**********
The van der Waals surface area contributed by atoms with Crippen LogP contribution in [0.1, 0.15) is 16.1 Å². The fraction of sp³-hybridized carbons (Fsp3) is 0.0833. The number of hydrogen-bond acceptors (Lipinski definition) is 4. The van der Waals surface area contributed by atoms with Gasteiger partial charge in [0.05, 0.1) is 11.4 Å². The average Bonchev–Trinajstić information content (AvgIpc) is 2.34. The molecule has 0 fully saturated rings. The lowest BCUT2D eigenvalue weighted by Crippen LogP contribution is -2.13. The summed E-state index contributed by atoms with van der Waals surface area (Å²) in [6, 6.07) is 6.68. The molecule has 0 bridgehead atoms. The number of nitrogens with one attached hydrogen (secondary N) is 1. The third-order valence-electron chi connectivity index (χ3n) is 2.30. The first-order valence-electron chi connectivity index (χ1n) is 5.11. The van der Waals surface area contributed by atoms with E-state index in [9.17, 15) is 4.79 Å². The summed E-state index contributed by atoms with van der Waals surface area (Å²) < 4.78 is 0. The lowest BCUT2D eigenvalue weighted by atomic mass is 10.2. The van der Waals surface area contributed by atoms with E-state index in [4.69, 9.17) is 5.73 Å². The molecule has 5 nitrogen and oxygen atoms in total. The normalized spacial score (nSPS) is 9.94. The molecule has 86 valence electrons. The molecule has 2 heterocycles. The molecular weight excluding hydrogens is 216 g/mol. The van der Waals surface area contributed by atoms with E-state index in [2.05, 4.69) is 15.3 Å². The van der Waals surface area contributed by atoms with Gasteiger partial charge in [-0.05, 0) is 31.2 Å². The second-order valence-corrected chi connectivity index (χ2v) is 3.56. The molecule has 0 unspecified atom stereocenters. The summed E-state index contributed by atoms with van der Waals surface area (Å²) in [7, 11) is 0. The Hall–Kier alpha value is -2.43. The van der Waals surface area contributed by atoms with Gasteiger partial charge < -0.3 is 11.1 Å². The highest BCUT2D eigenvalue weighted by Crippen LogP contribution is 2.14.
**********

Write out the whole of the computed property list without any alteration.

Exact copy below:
The van der Waals surface area contributed by atoms with Crippen LogP contribution in [0.1, 0.15) is 16.1 Å². The fraction of sp³-hybridized carbons (Fsp3) is 0.0833. The number of hydrogen-bond acceptors (Lipinski definition) is 4. The van der Waals surface area contributed by atoms with Gasteiger partial charge in [0.05, 0.1) is 11.4 Å². The average Bonchev–Trinajstić information content (AvgIpc) is 2.34. The molecule has 0 fully saturated rings. The lowest BCUT2D eigenvalue weighted by Crippen LogP contribution is -2.13. The summed E-state index contributed by atoms with van der Waals surface area (Å²) in [6, 6.07) is 6.68. The molecule has 0 bridgehead atoms. The number of nitrogens with one attached hydrogen (secondary N) is 1. The third-order valence-electron chi connectivity index (χ3n) is 2.30. The first-order valence-electron chi connectivity index (χ1n) is 5.11. The van der Waals surface area contributed by atoms with E-state index in [9.17, 15) is 4.79 Å². The summed E-state index contributed by atoms with van der Waals surface area (Å²) < 4.78 is 0. The lowest BCUT2D eigenvalue weighted by atomic mass is 10.2. The van der Waals surface area contributed by atoms with E-state index in [4.69, 9.17) is 5.73 Å². The molecule has 5 nitrogen and oxygen atoms in total. The normalized spacial score (nSPS) is 9.94. The molecule has 86 valence electrons. The molecule has 2 heterocycles. The molecular weight excluding hydrogens is 216 g/mol. The van der Waals surface area contributed by atoms with E-state index in [2.05, 4.69) is 15.3 Å². The van der Waals surface area contributed by atoms with Gasteiger partial charge in [-0.05, 0) is 31.2 Å². The second-order valence-corrected chi connectivity index (χ2v) is 3.56. The molecule has 0 unspecified atom stereocenters. The summed E-state index contributed by atoms with van der Waals surface area (Å²) in [7, 11) is 0. The Hall–Kier alpha value is -2.43. The van der Waals surface area contributed by atoms with Gasteiger partial charge < -0.3 is 11.1 Å². The highest BCUT2D eigenvalue weighted by Crippen LogP contribution is 2.14.